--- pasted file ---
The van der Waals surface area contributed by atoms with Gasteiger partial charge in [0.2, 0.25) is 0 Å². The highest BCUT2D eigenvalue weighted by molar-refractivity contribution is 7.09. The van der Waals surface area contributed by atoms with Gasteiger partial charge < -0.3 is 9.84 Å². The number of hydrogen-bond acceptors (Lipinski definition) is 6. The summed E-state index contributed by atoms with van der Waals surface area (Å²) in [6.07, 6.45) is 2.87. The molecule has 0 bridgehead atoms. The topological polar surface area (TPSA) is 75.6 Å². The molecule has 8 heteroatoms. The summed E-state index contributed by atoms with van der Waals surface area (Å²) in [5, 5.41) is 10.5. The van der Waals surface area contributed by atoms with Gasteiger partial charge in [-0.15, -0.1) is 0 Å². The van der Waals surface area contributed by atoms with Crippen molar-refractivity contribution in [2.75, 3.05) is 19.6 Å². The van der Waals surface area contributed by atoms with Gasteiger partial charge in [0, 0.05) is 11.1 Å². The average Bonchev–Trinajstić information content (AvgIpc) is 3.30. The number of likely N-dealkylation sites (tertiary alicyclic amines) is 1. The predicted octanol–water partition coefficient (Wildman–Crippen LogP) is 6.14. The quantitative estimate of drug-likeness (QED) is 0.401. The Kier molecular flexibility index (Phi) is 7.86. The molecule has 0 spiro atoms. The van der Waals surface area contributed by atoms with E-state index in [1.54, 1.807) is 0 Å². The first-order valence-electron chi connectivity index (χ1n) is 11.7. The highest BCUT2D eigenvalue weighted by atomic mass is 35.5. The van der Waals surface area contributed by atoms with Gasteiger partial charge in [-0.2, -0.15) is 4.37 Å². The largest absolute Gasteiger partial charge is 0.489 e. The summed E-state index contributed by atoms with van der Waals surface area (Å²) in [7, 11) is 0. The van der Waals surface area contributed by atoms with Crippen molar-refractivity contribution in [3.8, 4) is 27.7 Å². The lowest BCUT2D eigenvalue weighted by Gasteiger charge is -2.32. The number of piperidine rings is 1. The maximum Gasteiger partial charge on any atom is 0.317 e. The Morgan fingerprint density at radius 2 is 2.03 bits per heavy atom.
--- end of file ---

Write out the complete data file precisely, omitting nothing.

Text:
The van der Waals surface area contributed by atoms with Gasteiger partial charge in [0.2, 0.25) is 0 Å². The highest BCUT2D eigenvalue weighted by molar-refractivity contribution is 7.09. The van der Waals surface area contributed by atoms with Gasteiger partial charge < -0.3 is 9.84 Å². The number of hydrogen-bond acceptors (Lipinski definition) is 6. The summed E-state index contributed by atoms with van der Waals surface area (Å²) in [6.07, 6.45) is 2.87. The molecule has 0 bridgehead atoms. The topological polar surface area (TPSA) is 75.6 Å². The molecule has 8 heteroatoms. The summed E-state index contributed by atoms with van der Waals surface area (Å²) in [5, 5.41) is 10.5. The van der Waals surface area contributed by atoms with Gasteiger partial charge in [-0.15, -0.1) is 0 Å². The van der Waals surface area contributed by atoms with Crippen molar-refractivity contribution in [2.75, 3.05) is 19.6 Å². The van der Waals surface area contributed by atoms with Gasteiger partial charge in [0, 0.05) is 11.1 Å². The average Bonchev–Trinajstić information content (AvgIpc) is 3.30. The number of likely N-dealkylation sites (tertiary alicyclic amines) is 1. The predicted octanol–water partition coefficient (Wildman–Crippen LogP) is 6.14. The quantitative estimate of drug-likeness (QED) is 0.401. The Kier molecular flexibility index (Phi) is 7.86. The molecule has 0 spiro atoms. The van der Waals surface area contributed by atoms with E-state index in [1.54, 1.807) is 0 Å². The first-order valence-electron chi connectivity index (χ1n) is 11.7. The highest BCUT2D eigenvalue weighted by atomic mass is 35.5. The van der Waals surface area contributed by atoms with Gasteiger partial charge in [-0.2, -0.15) is 4.37 Å². The largest absolute Gasteiger partial charge is 0.489 e. The summed E-state index contributed by atoms with van der Waals surface area (Å²) in [7, 11) is 0. The van der Waals surface area contributed by atoms with Crippen molar-refractivity contribution in [3.8, 4) is 27.7 Å². The lowest BCUT2D eigenvalue weighted by Gasteiger charge is -2.32. The number of piperidine rings is 1. The maximum Gasteiger partial charge on any atom is 0.317 e. The Morgan fingerprint density at radius 2 is 2.03 bits per heavy atom.